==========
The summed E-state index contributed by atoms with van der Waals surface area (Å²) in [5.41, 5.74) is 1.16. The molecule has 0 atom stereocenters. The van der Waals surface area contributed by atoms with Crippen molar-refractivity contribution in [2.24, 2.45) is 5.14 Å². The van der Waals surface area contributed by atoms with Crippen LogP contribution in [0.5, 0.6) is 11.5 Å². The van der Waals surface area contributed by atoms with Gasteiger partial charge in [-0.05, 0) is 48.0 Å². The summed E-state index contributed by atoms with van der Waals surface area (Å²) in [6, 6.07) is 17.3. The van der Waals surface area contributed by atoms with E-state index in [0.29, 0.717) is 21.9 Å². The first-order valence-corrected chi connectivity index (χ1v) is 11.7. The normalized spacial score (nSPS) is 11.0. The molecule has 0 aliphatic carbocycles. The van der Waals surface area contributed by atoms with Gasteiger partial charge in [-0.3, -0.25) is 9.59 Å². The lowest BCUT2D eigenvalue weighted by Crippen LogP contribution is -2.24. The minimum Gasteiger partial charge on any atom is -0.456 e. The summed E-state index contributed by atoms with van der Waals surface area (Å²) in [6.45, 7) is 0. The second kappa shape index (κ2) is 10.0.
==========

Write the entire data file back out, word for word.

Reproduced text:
The summed E-state index contributed by atoms with van der Waals surface area (Å²) in [5.41, 5.74) is 1.16. The molecule has 0 atom stereocenters. The van der Waals surface area contributed by atoms with Crippen molar-refractivity contribution in [2.24, 2.45) is 5.14 Å². The van der Waals surface area contributed by atoms with Crippen LogP contribution in [0.5, 0.6) is 11.5 Å². The van der Waals surface area contributed by atoms with Gasteiger partial charge in [-0.05, 0) is 48.0 Å². The summed E-state index contributed by atoms with van der Waals surface area (Å²) in [6, 6.07) is 17.3. The van der Waals surface area contributed by atoms with E-state index in [0.29, 0.717) is 21.9 Å². The first-order valence-corrected chi connectivity index (χ1v) is 11.7. The normalized spacial score (nSPS) is 11.0. The molecule has 0 aliphatic carbocycles. The van der Waals surface area contributed by atoms with Gasteiger partial charge in [-0.3, -0.25) is 9.59 Å². The lowest BCUT2D eigenvalue weighted by Crippen LogP contribution is -2.24. The minimum Gasteiger partial charge on any atom is -0.456 e. The summed E-state index contributed by atoms with van der Waals surface area (Å²) in [6.45, 7) is 0. The second kappa shape index (κ2) is 10.0.